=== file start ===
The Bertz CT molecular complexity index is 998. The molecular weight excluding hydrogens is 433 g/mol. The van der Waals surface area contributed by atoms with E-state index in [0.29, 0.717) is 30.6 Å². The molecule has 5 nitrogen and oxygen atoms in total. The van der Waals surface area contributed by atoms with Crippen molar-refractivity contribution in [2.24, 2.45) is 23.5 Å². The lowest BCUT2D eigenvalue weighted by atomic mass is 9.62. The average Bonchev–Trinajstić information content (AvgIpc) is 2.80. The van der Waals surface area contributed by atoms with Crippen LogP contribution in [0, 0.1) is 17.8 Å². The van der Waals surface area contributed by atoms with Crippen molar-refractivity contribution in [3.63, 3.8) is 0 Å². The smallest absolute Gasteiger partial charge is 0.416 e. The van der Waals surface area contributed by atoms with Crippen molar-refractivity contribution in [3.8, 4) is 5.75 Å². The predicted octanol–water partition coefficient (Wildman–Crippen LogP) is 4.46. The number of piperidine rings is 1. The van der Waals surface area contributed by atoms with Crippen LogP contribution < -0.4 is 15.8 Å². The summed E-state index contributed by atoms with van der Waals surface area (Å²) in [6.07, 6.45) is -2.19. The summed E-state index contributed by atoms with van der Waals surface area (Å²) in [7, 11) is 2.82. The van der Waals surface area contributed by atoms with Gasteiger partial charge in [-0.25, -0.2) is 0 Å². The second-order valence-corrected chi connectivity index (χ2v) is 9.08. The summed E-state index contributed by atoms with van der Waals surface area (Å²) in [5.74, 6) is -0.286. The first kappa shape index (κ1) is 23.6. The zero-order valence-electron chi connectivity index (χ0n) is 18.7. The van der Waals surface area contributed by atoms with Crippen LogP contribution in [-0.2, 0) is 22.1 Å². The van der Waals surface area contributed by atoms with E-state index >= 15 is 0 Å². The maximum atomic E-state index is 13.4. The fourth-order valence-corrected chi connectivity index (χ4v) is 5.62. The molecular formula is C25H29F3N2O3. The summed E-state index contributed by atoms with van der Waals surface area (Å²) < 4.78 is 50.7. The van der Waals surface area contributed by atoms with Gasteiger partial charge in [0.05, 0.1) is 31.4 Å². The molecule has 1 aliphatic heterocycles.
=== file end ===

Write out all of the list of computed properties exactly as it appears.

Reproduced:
The Bertz CT molecular complexity index is 998. The molecular weight excluding hydrogens is 433 g/mol. The van der Waals surface area contributed by atoms with E-state index in [0.29, 0.717) is 30.6 Å². The molecule has 5 nitrogen and oxygen atoms in total. The van der Waals surface area contributed by atoms with Crippen molar-refractivity contribution in [2.24, 2.45) is 23.5 Å². The lowest BCUT2D eigenvalue weighted by atomic mass is 9.62. The average Bonchev–Trinajstić information content (AvgIpc) is 2.80. The van der Waals surface area contributed by atoms with Crippen LogP contribution in [0, 0.1) is 17.8 Å². The van der Waals surface area contributed by atoms with Crippen molar-refractivity contribution in [3.63, 3.8) is 0 Å². The smallest absolute Gasteiger partial charge is 0.416 e. The van der Waals surface area contributed by atoms with Crippen molar-refractivity contribution in [3.8, 4) is 5.75 Å². The predicted octanol–water partition coefficient (Wildman–Crippen LogP) is 4.46. The number of piperidine rings is 1. The van der Waals surface area contributed by atoms with Crippen LogP contribution < -0.4 is 15.8 Å². The summed E-state index contributed by atoms with van der Waals surface area (Å²) in [6.07, 6.45) is -2.19. The summed E-state index contributed by atoms with van der Waals surface area (Å²) in [7, 11) is 2.82. The van der Waals surface area contributed by atoms with Gasteiger partial charge in [-0.25, -0.2) is 0 Å². The second-order valence-corrected chi connectivity index (χ2v) is 9.08. The summed E-state index contributed by atoms with van der Waals surface area (Å²) in [5.74, 6) is -0.286. The first kappa shape index (κ1) is 23.6. The zero-order valence-electron chi connectivity index (χ0n) is 18.7. The van der Waals surface area contributed by atoms with Crippen LogP contribution in [-0.2, 0) is 22.1 Å². The van der Waals surface area contributed by atoms with E-state index >= 15 is 0 Å². The maximum atomic E-state index is 13.4. The fourth-order valence-corrected chi connectivity index (χ4v) is 5.62. The molecular formula is C25H29F3N2O3. The summed E-state index contributed by atoms with van der Waals surface area (Å²) < 4.78 is 50.7. The van der Waals surface area contributed by atoms with Gasteiger partial charge in [0.05, 0.1) is 31.4 Å². The molecule has 1 aliphatic heterocycles.